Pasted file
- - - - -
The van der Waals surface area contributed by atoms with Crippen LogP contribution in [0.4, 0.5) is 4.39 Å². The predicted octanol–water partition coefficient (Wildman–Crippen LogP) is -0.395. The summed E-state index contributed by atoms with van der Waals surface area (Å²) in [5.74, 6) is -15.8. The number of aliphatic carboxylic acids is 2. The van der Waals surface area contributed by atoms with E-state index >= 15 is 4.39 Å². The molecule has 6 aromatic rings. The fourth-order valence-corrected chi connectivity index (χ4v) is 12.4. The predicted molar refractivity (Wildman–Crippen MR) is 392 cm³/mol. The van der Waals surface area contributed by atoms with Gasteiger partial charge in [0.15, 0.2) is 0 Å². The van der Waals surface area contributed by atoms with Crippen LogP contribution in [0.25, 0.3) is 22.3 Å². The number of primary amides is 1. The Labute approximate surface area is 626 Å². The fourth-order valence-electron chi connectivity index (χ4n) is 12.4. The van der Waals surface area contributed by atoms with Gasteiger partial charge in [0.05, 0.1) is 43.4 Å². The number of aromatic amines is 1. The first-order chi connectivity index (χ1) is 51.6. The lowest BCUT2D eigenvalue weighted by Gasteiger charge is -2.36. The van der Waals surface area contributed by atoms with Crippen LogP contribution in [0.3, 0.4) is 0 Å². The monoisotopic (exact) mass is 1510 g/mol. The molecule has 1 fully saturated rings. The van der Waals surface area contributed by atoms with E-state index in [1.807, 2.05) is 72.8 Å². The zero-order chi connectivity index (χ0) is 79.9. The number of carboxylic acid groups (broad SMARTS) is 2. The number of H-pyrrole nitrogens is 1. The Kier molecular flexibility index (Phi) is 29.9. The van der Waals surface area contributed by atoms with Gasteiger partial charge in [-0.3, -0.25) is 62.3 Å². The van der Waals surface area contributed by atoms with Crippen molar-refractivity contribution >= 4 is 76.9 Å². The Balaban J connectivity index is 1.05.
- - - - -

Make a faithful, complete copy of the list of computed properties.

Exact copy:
The van der Waals surface area contributed by atoms with Crippen LogP contribution in [0.4, 0.5) is 4.39 Å². The predicted octanol–water partition coefficient (Wildman–Crippen LogP) is -0.395. The summed E-state index contributed by atoms with van der Waals surface area (Å²) in [5.74, 6) is -15.8. The number of aliphatic carboxylic acids is 2. The van der Waals surface area contributed by atoms with E-state index >= 15 is 4.39 Å². The molecule has 6 aromatic rings. The fourth-order valence-corrected chi connectivity index (χ4v) is 12.4. The predicted molar refractivity (Wildman–Crippen MR) is 392 cm³/mol. The van der Waals surface area contributed by atoms with Gasteiger partial charge in [0.15, 0.2) is 0 Å². The van der Waals surface area contributed by atoms with Crippen LogP contribution in [0.25, 0.3) is 22.3 Å². The number of primary amides is 1. The Labute approximate surface area is 626 Å². The fourth-order valence-electron chi connectivity index (χ4n) is 12.4. The van der Waals surface area contributed by atoms with Gasteiger partial charge in [0.05, 0.1) is 43.4 Å². The number of aromatic amines is 1. The first-order chi connectivity index (χ1) is 51.6. The lowest BCUT2D eigenvalue weighted by Gasteiger charge is -2.36. The van der Waals surface area contributed by atoms with Crippen LogP contribution in [0.3, 0.4) is 0 Å². The monoisotopic (exact) mass is 1510 g/mol. The molecule has 1 fully saturated rings. The van der Waals surface area contributed by atoms with E-state index in [1.807, 2.05) is 72.8 Å². The zero-order chi connectivity index (χ0) is 79.9. The number of carboxylic acid groups (broad SMARTS) is 2. The number of H-pyrrole nitrogens is 1. The Kier molecular flexibility index (Phi) is 29.9. The van der Waals surface area contributed by atoms with Gasteiger partial charge in [-0.3, -0.25) is 62.3 Å². The van der Waals surface area contributed by atoms with Crippen molar-refractivity contribution >= 4 is 76.9 Å². The Balaban J connectivity index is 1.05.